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the cruelty of murder, or their foreheads against the shame of theft or perjury; few are capable of the impicty of direct blasphemy: But to the solicitations of what are called the softer passions, we are apt to yield with less repugnance; probably for this reason, that neither the injury of our neighbour, nor a sordid self-advantage, nor the affront of God, being so immediately the object of the act in these, as in the other instances, we are not equally deterred from the crime by any atrocious malignity or disgusting meanness that it carries in its very first aspect. Hence these are the sins with which the generality of mankind, iñ the gayety of their thoughtless hearts, are most easily beset; and perhaps very few indeed hold in such constant and severe restraint as might be deemed any thing of an imitation of Christ's example, the wanderings of a corrupt imagination, the principal seat of fallen man's depravity, towards the enticing objects of illicit plea


For this reason, the Holy Scriptures with particular earnestness enjoin an abstinence

"Flee from fleshly

from these defilements. lusts," says St. Peter, St. Peter," which war against the soul." And to these pollutions the admonition in the text seems to have a particular regard; for the original word which we render "pure" is most properly applied to the purity of a virgin.

"Purifies himself as He is pure." Would God, a better conformity to the example of his purity than actually obtains were to be found in the lives of nominal Christians!

the numbers would be greater which might entertain a reasonable hope that they shall be made like to him when he appeareth. But, thanks be to God, repentance, in this as in other cases - genuine, şincere repentance, shall stand the sinner in the stead of innocence: The penitent is allowed to wash the stains even of these pollutions in the Redeemer's blood.


By the turn of the expression in my text, the apostle intimates, that every one's purification from defilements which in a greater or a less degree few have not contractedthe individual's personal purification, must,

under God, depend principally upon himupon his care to watch over the

motions of his own heart

upon his vigil

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ance to guard against temptations from without upon his meditation of Christ's example upon his assiduity to seek in prayer the necessary succour of God's grace. Much, however, may be done for the purification of the public manners, by wise and politic institutions ;-in which the first object should be, to guard and secure the sanctity of the female character, and to check the progress of its incipient corruption; for the most effectual restraint upon the vicious passions of men ever will be a general fashion and habit of virtue in the lives of the women.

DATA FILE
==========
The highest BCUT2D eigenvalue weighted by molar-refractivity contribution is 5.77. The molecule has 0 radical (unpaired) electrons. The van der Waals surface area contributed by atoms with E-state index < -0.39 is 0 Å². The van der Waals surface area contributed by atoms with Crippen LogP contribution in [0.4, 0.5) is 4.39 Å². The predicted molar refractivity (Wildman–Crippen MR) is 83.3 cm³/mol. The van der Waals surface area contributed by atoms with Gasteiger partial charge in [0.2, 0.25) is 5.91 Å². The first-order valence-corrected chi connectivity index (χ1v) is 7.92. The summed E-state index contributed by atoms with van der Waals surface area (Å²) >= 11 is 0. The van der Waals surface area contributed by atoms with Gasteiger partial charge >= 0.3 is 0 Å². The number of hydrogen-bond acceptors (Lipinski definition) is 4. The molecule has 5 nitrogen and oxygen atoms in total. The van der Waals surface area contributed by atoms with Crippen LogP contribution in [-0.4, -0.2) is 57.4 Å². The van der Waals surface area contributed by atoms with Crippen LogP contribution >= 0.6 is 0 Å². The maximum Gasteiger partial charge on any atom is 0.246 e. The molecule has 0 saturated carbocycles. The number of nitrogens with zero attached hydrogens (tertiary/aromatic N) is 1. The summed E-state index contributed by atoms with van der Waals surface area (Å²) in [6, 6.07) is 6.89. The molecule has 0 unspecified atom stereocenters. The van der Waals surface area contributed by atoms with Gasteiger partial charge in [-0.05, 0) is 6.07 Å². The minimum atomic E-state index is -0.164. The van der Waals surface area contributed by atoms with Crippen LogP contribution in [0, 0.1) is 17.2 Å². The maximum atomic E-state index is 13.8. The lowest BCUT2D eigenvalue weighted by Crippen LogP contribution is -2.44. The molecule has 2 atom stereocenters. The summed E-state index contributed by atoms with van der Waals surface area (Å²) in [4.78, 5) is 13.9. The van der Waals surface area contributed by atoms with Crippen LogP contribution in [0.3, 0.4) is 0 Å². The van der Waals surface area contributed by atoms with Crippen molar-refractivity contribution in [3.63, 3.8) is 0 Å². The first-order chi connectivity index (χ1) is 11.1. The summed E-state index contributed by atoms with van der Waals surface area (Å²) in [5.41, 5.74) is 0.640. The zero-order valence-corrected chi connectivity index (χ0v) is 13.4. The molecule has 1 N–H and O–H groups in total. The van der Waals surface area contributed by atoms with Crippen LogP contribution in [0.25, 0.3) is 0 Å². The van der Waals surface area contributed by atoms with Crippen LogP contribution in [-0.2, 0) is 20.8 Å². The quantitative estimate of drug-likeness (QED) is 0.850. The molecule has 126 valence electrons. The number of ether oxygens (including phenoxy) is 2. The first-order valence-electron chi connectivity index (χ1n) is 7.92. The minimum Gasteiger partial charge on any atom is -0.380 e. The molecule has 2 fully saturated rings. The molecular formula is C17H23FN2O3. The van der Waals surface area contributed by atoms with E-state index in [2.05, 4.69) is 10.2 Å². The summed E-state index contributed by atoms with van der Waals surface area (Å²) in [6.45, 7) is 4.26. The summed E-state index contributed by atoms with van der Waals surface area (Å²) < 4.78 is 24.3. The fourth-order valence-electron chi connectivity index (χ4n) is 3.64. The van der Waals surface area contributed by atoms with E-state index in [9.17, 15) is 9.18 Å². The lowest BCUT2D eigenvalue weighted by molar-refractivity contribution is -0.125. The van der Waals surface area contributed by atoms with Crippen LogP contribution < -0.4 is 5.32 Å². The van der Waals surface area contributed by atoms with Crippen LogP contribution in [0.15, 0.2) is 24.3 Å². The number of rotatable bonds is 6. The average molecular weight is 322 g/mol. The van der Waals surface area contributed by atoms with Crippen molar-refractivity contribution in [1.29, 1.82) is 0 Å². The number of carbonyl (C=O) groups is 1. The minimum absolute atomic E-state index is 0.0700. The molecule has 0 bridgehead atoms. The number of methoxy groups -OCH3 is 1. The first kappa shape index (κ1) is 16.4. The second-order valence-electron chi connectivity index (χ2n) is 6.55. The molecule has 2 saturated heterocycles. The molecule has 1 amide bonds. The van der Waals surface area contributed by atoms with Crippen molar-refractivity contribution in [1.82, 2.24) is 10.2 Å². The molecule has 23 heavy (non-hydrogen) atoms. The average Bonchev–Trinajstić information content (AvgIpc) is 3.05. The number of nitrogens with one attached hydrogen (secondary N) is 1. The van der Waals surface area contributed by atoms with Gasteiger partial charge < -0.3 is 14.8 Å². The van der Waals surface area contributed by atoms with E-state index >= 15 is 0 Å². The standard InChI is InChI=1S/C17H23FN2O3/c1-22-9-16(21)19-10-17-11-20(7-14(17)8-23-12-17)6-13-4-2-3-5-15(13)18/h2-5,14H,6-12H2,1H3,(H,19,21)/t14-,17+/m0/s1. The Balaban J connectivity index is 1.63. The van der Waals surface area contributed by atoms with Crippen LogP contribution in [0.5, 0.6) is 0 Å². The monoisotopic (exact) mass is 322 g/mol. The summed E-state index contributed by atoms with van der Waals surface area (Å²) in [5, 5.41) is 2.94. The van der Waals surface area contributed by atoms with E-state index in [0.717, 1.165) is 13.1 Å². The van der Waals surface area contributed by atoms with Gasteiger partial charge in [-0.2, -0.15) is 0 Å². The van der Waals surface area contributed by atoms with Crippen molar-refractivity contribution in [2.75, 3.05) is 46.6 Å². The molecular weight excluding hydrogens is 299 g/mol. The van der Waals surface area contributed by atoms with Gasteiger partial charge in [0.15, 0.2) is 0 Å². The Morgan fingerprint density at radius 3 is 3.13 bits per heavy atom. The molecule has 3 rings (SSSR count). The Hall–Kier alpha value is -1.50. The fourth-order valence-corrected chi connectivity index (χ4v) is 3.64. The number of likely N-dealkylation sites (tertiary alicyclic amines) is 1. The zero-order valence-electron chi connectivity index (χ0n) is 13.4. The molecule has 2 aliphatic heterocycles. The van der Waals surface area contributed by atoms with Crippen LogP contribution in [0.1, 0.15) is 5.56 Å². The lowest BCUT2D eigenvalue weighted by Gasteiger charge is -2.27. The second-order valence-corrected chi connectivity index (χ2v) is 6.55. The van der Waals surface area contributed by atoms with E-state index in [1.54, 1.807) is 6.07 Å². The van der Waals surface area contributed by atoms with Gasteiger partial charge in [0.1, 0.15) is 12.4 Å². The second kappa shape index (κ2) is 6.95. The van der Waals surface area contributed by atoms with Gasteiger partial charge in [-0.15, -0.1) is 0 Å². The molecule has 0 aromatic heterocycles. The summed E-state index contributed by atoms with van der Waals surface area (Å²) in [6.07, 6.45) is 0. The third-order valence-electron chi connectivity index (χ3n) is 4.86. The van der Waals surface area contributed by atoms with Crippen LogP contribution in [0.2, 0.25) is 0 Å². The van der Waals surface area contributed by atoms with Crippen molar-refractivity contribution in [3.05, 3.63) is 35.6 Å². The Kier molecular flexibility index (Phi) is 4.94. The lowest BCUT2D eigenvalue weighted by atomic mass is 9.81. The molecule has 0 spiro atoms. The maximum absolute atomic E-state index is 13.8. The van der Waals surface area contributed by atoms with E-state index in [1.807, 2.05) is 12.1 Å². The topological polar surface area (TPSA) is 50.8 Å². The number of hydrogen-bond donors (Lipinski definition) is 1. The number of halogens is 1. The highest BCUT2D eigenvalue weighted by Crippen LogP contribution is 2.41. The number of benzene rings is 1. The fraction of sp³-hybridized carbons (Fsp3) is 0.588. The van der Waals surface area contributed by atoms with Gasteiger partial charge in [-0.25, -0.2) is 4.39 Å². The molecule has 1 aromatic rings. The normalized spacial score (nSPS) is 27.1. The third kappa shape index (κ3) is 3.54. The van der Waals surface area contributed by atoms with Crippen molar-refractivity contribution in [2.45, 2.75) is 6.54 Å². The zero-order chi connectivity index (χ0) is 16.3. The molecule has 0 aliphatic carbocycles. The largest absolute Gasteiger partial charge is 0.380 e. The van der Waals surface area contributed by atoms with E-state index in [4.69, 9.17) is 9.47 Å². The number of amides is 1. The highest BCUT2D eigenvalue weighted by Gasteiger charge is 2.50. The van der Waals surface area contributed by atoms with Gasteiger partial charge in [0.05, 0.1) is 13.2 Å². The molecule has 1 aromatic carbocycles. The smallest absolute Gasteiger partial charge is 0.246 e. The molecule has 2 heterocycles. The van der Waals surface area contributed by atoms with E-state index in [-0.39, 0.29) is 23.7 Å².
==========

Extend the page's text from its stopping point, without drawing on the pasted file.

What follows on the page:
This principle appears indeed to have been well understood and very generally adopted in the policy of all civilized nations; in which the preservation of female chastity, in all ages and in all parts of the world, hath been an object of prime concern. Of various means that have been used for its security, none seem so well calculated to attain the end, nor have any

other proved so generally successful, as the practice which hath long prevailed in this and other European countries, of releasing our women from the restraints imposed upon them by the jealousy of Eastern manners; but under this indispensible condition, that the female, in whatever rank, who once abuses her liberty to bring a stain upon her character, shall from that moment be consigned to indelible disgrace, and expelled for the whole remainder of her life from the society of the virtuous of her own sex. But yet, as imperfection attends on all things human, this practice, however generally conducive to its end, hath its inconveniencies, I might say its mischiefs.

It is one great defect, that by the consent of the world (for the thing stands upon no other ground), the whole infamy is made to light upon one party only in the crime of two; and the man, who for the most part is the author, not the mere accomplice of the woman's guilt, and for that reason is the greater delinquent, is left unpunished and uncensured. This mode of partial

punishment affords not to the weaker sex the protection which in justice and sound policy is their due against the arts of the seducer. The Jewish law set an example of a better policy and more equal justice, when, in the case of adultery, it condemned both parties to an equal punishment; which indeed was nothing less than death.

A worse evil, a mischief, attending the severity, the salutary severity upon the whole, of our dealing with the lapsed female, is this, -that it proves an obstacle almost insurmountable to her return into the paths of virtue and sobriety, from which she hath once deviated. The first thing that happens, upon the detection of her shame, is, that she is abandoned by her friends, in resentment of the disgrace she hath brought upon her family; she is driven from the shelter of her father's house; she finds no refuge in the arms of her seducer, his sated passion loathes the charms he hath enjoyed; she gains admittance at no hospitable door; she is cast a wanderer upon the streets, without money, without a lodging, without food: In this forlorn and

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